Just go with it. Michel Gondry's "Mood Indigo" is without doubt an overcooked soufflé, a mad mix of what Tex Avery, Rube Goldberg and the silent-film fantasist Georges Melies might have come up with if they'd put their feverish heads together. But even though it's visually hyperactive, clever to a fault and musically overloaded -- the title Duke Ellington number seems the only one missing -- this movie based on Boris Vian's one-of-a-kind 1947 novel "L'Écume des jours," still possesses a deliriously seductive sweetness cut by the cruelty of fate, and story line that Puccini might have set to music.
Actually, he sort of did, except for the miserable bohemian part. Wealth and happiness have found a comfortable home in the heart of Colin (Romain Duris), who has nothing to envy in his friends Chick (Gad Elmaleh) and Nicolas (Omar Sy) but their love lives: Chick has the gorgeous Alise (Aissa Maiga), Nicolas the beautiful Isis (Charlotte Le Bon). So they bring Colin to Chloe (Audrey Tautou) and perfection is achieved. Until Chloe grows a lily in her right lung.
Director Gondry is a genius of sorts; his music videos are sublime; both "Human Nature" and "Eternal Sunshine of the Spotless Mind" were tours de force. His more recent output has not had the same impact as those films, but what he does in "Mood Indigo" is really unique, and probably as singular as Vian's book. The film could/should be taught in architecture and fashion schools: Its fantastical machinery -- a quadraphonic record player that plays four identical 45s; the typing pool where the typewriters move, via assembly line, past typists who each type a line; a plastic cloud attached to a crane, by which Colin and Chloe travel around Paris -- all seem the product of a world designed to be less efficient, but prettier. You might not want to live there, but it's a great place to visit.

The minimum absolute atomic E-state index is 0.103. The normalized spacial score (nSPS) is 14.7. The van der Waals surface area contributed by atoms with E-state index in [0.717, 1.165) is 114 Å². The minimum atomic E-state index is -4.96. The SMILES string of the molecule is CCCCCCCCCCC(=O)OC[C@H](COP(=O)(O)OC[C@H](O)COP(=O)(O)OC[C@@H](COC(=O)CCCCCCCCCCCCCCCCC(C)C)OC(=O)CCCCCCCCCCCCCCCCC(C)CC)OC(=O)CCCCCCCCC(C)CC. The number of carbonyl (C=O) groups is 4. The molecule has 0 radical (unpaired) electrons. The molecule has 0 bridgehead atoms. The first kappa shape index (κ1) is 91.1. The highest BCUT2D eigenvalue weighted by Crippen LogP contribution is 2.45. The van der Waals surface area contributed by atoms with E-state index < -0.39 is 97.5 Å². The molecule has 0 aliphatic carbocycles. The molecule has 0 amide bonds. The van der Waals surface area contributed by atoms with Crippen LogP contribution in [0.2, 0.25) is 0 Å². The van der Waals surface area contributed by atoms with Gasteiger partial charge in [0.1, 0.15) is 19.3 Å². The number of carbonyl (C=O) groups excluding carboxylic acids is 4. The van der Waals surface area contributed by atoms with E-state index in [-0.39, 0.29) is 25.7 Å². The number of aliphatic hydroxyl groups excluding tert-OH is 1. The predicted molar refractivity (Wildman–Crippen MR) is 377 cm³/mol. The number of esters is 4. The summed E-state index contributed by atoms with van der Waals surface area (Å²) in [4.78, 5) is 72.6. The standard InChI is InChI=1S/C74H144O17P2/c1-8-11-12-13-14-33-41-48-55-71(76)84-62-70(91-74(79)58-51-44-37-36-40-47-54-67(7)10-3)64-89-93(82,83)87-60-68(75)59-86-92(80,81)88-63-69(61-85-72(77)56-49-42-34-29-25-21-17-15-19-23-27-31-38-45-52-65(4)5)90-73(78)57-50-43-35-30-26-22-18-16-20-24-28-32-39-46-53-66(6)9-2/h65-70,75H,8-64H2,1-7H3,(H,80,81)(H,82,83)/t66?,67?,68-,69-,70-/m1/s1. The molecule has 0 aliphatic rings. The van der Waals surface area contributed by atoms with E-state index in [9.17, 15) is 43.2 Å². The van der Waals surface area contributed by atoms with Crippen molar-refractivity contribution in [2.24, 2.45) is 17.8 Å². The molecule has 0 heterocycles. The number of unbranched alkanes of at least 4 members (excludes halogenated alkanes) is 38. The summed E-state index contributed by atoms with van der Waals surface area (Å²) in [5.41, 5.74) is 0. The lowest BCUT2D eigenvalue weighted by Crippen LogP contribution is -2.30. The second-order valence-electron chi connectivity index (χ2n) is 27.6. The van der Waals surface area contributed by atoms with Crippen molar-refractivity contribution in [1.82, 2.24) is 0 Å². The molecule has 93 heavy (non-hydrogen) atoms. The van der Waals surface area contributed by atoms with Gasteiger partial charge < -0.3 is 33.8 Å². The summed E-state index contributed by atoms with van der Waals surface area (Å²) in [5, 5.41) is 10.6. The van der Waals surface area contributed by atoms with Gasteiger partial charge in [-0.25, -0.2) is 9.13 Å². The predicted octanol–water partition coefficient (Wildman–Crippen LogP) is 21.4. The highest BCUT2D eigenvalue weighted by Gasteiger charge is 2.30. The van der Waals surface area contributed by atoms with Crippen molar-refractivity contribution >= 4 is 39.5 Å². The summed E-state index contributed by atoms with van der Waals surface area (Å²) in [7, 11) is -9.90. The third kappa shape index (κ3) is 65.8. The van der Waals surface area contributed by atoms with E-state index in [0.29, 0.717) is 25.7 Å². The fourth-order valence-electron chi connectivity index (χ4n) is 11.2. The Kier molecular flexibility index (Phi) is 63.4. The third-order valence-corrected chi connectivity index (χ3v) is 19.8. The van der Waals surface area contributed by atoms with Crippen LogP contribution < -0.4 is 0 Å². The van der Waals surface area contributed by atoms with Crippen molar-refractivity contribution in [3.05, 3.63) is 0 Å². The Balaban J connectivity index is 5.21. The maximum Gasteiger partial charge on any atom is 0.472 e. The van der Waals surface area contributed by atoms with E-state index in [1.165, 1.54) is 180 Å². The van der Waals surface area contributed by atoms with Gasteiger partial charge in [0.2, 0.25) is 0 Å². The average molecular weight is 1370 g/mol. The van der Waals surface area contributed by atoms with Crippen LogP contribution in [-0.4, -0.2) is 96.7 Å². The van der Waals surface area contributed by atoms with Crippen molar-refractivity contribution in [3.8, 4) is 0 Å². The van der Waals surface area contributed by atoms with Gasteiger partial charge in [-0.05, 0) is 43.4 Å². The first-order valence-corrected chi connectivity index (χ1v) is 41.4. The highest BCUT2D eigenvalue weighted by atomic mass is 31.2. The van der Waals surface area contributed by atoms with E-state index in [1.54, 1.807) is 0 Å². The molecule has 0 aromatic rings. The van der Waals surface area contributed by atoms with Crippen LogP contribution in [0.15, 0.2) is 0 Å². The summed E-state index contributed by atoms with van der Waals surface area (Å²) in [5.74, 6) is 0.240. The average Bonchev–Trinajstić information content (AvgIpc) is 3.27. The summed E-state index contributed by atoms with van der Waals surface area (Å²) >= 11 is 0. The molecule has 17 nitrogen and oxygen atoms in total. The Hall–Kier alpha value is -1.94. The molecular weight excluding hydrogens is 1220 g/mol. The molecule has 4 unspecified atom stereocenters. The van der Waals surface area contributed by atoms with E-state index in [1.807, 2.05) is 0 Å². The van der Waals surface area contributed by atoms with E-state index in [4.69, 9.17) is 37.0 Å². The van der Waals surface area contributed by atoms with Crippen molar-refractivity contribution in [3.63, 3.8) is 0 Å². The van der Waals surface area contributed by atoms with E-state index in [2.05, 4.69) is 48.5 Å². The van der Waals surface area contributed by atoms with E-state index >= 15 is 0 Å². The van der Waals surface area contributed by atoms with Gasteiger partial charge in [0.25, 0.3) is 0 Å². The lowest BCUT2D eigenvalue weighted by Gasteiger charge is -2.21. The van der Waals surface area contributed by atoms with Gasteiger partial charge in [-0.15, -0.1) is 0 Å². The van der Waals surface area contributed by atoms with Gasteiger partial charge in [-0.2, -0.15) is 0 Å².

PLOT Romance, tragedy and mechanistic wonders roll out in a surrealistic, steampunk-meets-CGI Paris.
CAST Romain Duris, Audrey Tautou, Omar Sy
BOTTOM LINE Lovely and wonderful, a kind of jazz-inflected "La Bohème." (In French with English subtitles)